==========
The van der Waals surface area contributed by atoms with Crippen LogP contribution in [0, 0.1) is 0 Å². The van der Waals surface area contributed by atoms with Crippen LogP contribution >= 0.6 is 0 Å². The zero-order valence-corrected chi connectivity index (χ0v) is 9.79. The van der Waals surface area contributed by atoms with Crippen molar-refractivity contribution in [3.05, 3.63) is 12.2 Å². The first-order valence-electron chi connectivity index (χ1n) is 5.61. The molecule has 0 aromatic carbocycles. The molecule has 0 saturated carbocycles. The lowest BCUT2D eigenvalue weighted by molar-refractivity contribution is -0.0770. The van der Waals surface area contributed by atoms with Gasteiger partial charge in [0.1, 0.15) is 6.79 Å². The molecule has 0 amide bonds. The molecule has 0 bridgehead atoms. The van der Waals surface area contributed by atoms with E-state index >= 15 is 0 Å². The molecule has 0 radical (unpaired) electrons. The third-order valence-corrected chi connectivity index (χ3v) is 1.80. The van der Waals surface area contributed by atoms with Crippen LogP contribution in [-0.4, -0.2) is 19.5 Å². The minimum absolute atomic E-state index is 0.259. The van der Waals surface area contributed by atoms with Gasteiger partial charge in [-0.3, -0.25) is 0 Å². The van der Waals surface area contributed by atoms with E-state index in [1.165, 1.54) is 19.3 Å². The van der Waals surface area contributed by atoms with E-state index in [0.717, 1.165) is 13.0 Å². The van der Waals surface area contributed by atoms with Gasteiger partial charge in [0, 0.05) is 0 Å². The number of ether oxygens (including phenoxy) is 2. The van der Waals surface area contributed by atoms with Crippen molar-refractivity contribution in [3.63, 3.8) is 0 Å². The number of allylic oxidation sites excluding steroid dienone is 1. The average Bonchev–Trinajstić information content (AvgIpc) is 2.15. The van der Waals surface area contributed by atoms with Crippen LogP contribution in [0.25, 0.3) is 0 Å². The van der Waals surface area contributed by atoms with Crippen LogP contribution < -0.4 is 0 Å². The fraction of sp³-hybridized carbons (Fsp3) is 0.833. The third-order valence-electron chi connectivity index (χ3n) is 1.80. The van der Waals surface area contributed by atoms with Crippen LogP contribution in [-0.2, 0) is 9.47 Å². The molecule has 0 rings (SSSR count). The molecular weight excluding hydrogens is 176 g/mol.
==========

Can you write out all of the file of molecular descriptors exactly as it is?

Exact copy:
The van der Waals surface area contributed by atoms with Crippen LogP contribution in [0, 0.1) is 0 Å². The van der Waals surface area contributed by atoms with Crippen LogP contribution >= 0.6 is 0 Å². The zero-order valence-corrected chi connectivity index (χ0v) is 9.79. The van der Waals surface area contributed by atoms with Crippen molar-refractivity contribution in [3.05, 3.63) is 12.2 Å². The first-order valence-electron chi connectivity index (χ1n) is 5.61. The molecule has 0 aromatic carbocycles. The molecule has 0 saturated carbocycles. The lowest BCUT2D eigenvalue weighted by molar-refractivity contribution is -0.0770. The van der Waals surface area contributed by atoms with Gasteiger partial charge in [0.1, 0.15) is 6.79 Å². The molecule has 0 amide bonds. The molecule has 0 bridgehead atoms. The van der Waals surface area contributed by atoms with E-state index >= 15 is 0 Å². The molecule has 0 radical (unpaired) electrons. The third-order valence-corrected chi connectivity index (χ3v) is 1.80. The van der Waals surface area contributed by atoms with Crippen LogP contribution in [-0.4, -0.2) is 19.5 Å². The minimum absolute atomic E-state index is 0.259. The van der Waals surface area contributed by atoms with Gasteiger partial charge in [-0.3, -0.25) is 0 Å². The van der Waals surface area contributed by atoms with E-state index in [1.165, 1.54) is 19.3 Å². The van der Waals surface area contributed by atoms with E-state index in [0.717, 1.165) is 13.0 Å². The van der Waals surface area contributed by atoms with Gasteiger partial charge in [0, 0.05) is 0 Å². The number of ether oxygens (including phenoxy) is 2. The van der Waals surface area contributed by atoms with Crippen molar-refractivity contribution in [3.63, 3.8) is 0 Å². The number of allylic oxidation sites excluding steroid dienone is 1. The average Bonchev–Trinajstić information content (AvgIpc) is 2.15. The van der Waals surface area contributed by atoms with Crippen LogP contribution in [0.25, 0.3) is 0 Å². The van der Waals surface area contributed by atoms with Crippen LogP contribution < -0.4 is 0 Å². The fraction of sp³-hybridized carbons (Fsp3) is 0.833. The third-order valence-electron chi connectivity index (χ3n) is 1.80. The van der Waals surface area contributed by atoms with Crippen LogP contribution in [-0.2, 0) is 9.47 Å². The molecule has 0 rings (SSSR count). The molecular weight excluding hydrogens is 176 g/mol.